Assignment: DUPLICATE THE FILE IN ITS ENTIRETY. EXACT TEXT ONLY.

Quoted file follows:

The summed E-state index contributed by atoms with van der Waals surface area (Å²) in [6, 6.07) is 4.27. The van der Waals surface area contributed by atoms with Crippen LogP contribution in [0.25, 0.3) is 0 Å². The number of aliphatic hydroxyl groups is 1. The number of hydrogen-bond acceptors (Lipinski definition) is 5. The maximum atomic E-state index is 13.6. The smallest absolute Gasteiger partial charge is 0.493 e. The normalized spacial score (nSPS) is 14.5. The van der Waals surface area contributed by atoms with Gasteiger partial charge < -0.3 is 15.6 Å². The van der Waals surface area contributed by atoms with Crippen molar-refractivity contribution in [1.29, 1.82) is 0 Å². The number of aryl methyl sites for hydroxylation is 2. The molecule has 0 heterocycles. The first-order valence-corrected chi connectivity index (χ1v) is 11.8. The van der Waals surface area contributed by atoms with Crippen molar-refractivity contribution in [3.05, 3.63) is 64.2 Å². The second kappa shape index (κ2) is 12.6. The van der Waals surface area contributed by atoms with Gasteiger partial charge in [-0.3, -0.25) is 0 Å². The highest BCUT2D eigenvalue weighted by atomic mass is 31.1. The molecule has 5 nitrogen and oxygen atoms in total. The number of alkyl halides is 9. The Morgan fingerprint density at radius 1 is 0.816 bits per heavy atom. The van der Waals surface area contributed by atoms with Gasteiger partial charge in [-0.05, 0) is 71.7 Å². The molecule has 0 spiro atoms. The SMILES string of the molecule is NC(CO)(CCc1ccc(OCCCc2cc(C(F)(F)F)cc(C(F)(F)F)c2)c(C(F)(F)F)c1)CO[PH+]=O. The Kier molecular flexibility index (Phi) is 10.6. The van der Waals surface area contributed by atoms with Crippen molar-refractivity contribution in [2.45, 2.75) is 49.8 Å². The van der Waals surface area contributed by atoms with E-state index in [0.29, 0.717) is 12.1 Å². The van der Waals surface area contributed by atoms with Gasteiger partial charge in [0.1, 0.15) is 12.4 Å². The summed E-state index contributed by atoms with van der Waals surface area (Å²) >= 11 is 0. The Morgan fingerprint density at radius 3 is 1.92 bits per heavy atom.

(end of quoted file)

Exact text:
The summed E-state index contributed by atoms with van der Waals surface area (Å²) in [6, 6.07) is 4.27. The van der Waals surface area contributed by atoms with Crippen LogP contribution in [0.25, 0.3) is 0 Å². The number of aliphatic hydroxyl groups is 1. The number of hydrogen-bond acceptors (Lipinski definition) is 5. The maximum atomic E-state index is 13.6. The smallest absolute Gasteiger partial charge is 0.493 e. The normalized spacial score (nSPS) is 14.5. The van der Waals surface area contributed by atoms with Gasteiger partial charge < -0.3 is 15.6 Å². The van der Waals surface area contributed by atoms with Crippen molar-refractivity contribution in [1.29, 1.82) is 0 Å². The number of aryl methyl sites for hydroxylation is 2. The molecule has 0 heterocycles. The first-order valence-corrected chi connectivity index (χ1v) is 11.8. The van der Waals surface area contributed by atoms with Crippen molar-refractivity contribution in [3.05, 3.63) is 64.2 Å². The second kappa shape index (κ2) is 12.6. The van der Waals surface area contributed by atoms with Gasteiger partial charge in [-0.3, -0.25) is 0 Å². The highest BCUT2D eigenvalue weighted by atomic mass is 31.1. The molecule has 5 nitrogen and oxygen atoms in total. The number of alkyl halides is 9. The Morgan fingerprint density at radius 1 is 0.816 bits per heavy atom. The van der Waals surface area contributed by atoms with Gasteiger partial charge in [-0.05, 0) is 71.7 Å². The molecule has 0 spiro atoms. The SMILES string of the molecule is NC(CO)(CCc1ccc(OCCCc2cc(C(F)(F)F)cc(C(F)(F)F)c2)c(C(F)(F)F)c1)CO[PH+]=O. The Kier molecular flexibility index (Phi) is 10.6. The van der Waals surface area contributed by atoms with Crippen molar-refractivity contribution in [2.45, 2.75) is 49.8 Å². The van der Waals surface area contributed by atoms with E-state index in [0.29, 0.717) is 12.1 Å². The van der Waals surface area contributed by atoms with Gasteiger partial charge in [0.1, 0.15) is 12.4 Å². The summed E-state index contributed by atoms with van der Waals surface area (Å²) >= 11 is 0. The Morgan fingerprint density at radius 3 is 1.92 bits per heavy atom.